It’s ok to do steroids…as long as I apologize. It’s ok to say disrespectful things to others…as long as I apologize. It’s ok to be unfaithful…as long as I apologize. It’s ok “go off” on my parents and coaches…as long as I apologize. Basically it’s ok to be a complete idiot…as long as I apologize.


Hmmmm… trustworthiness; that sounds like a really important word. What is the clinical definition of trustworthy? Trustworthy is defined as:

adj. deserving trust or confidence; dependable or reliable

Got it… so Merriam-Webster is saying there’s actually some responsibility in being trustworthy. There’s actually a level of expectation applied to someone who possesses this character quality. Being considered trustworthy is actually earned….wow - what a concept!

While playing at Notre Dame, Coach Holtz would pose three questions to our team as we began each year. It was his way of reminding us that we had a responsibility to our teammates, our coaches, our community and ultimately to ourselves to be the best possible young men we could be. Not just on the football field or in the classroom, but in life.

The three questions he asked us to consider were:

Can I trust you?

            Do you have my back? Can I trust that you will do what needs to be done for the team to be successful? Can I rely on the fact that you will put the team first?

Are you committed to excellence?

            Are you willing to sacrifice personal glory for the team in working together for a bigger more unified goal? Will you work hard each day to be the best possible version of yourself and in doing so make us stronger?

Do you care about me?

            Do you care enough about me to execute the previous two questions on a consistent basis? Even when you’re tired and worn. Even when others talk about you? Will you defend the honor of the team with your actions?

Even today at Relentless Sports we use those same questions in our philosophy of teaching character through team work and discipline. If you were to ask members of Relentless about the "three questions," most of them would be able to tell you what they are and what they mean.

Being a young person today is admittedly tougher than when most of us grew up. That said it is the responsibility of parents to set the foundation at home for their children. It then becomes the responsibility of coaches to model the behaviors that are acceptable in their programs which should mirror those from home. There was a time that we could get some additional help from our “celebrity” role models…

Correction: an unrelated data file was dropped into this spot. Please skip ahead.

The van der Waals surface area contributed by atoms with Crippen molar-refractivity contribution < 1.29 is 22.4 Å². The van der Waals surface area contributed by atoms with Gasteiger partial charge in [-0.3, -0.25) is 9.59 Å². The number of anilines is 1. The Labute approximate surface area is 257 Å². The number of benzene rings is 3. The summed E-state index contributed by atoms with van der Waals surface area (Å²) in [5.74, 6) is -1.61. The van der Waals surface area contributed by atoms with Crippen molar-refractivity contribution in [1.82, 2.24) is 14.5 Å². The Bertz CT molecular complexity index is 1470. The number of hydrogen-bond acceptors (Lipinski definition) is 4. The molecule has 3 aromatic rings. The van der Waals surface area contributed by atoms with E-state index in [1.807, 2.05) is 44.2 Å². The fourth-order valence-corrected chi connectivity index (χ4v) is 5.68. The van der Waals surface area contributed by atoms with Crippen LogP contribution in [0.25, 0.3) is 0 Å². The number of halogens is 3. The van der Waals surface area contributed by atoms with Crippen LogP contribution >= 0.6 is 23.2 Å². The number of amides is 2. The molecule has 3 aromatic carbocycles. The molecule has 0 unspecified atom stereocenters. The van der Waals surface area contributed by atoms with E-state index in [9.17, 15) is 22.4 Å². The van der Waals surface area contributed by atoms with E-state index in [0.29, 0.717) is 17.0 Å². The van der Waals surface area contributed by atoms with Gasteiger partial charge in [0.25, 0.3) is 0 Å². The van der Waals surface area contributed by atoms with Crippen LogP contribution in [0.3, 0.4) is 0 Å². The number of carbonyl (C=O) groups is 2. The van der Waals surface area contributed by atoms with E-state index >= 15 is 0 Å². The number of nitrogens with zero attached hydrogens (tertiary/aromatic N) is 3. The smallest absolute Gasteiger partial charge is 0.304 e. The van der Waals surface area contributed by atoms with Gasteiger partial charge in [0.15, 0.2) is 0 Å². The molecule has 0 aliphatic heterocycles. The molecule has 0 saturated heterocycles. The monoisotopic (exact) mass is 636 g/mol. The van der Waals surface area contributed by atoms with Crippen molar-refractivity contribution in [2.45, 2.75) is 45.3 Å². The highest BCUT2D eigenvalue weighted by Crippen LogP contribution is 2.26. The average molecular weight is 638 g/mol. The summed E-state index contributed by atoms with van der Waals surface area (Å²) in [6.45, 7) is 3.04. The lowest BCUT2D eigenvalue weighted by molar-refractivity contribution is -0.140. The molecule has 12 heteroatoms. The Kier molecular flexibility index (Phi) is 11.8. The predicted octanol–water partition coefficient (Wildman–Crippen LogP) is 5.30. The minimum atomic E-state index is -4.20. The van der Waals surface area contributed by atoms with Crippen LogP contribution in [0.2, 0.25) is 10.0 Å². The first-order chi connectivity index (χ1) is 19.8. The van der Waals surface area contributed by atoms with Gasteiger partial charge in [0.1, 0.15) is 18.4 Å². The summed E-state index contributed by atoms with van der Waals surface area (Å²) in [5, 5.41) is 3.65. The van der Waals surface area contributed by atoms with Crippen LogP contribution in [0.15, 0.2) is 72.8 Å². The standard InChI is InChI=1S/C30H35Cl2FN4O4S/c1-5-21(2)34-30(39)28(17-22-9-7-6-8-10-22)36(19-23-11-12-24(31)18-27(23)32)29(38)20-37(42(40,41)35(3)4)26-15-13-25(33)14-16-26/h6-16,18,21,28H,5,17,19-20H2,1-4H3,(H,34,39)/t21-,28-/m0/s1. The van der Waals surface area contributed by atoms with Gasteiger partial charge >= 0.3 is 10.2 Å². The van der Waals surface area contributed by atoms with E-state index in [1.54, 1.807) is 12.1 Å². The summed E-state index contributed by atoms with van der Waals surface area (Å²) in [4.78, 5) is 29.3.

Unfortunately, we can’t always depend on them anymore.

¿Que Dice?

Wednesday, June 13, 2012

Learning to Teach While Teaching: Respect

Good day fine folks –

Today we continue to move forward in our Learning to Teach While Teaching Series:

Today’s Topic: Respect

I don’t really think I need to break out into Aretha Franklin’s all time number one smash single “R-E-S-P-E-C-T” for everyone to be able to understand at least in part how important respect is… I mean geez, if there’s a song written about it I’m guessing it must be pretty important. Motown greatness aside, today I want to really examine what respect is all about…and more importantly what respect isn’t.

The dictionary definition of respect is:


to avoid violation; held high or with special regard; the quality or state of being appreciated

Let’s break the definition down by segment and further examine how we (coaches, parents and student-athletes alike) show respect to each other. I think we’ll all be interested to see how it all shakes out.

Okay, let’s see… “to avoid violation” - Wow…seriously?!? So, if I violate someone by speaking ill or back stabbing do I truly have respect for them? What if I circulate rumors and filth in order to gain some sort of favor for myself? I am showing respect? Hmmm…this isn’t quite adding up. Mom always said: “one plus one ain’t three, baby.” I’m getting the picture.

Let’s look at the second definition segment: “held high or with special regard” – I’m guessing that since this is a verb, there’s more to it than just saying I respect someone… I actually have to show it right? How should I go about it? Is there a formula for respecting someone? Man, this is really enlightening…

 The last segment simply says: “the quality or state of being appreciated.” The last time I checked if someone was appreciated they were not only told, but were shown in action and in deed. I think what’s most disturbing is that our actions and deeds are polar opposites in most cases. I can look at you… smile at you… invade your personal space and yet I have no regard for you whatsoever… unbelievable. As my students say… “that’s totally creepy.”

We’ve all heard the saying: “respect isn’t given its earned.” That’s an interesting concept because based on the 14th century definition I don’t think the person who came up with that saying really understood what it meant. Sounds to me like the basic definition of respect is just to treat people well. You know, the “Golden Rule?” Anyone remember that from Sunday school? Some would argue that the second and third segments of the definition are what have to be earned – “special regard and appreciation”. I would then argue the mere fact that you’re a human being qualifies you for those. I don’t think anyone wants to be violated or unappreciated… that goes without saying – or at least I thought it did.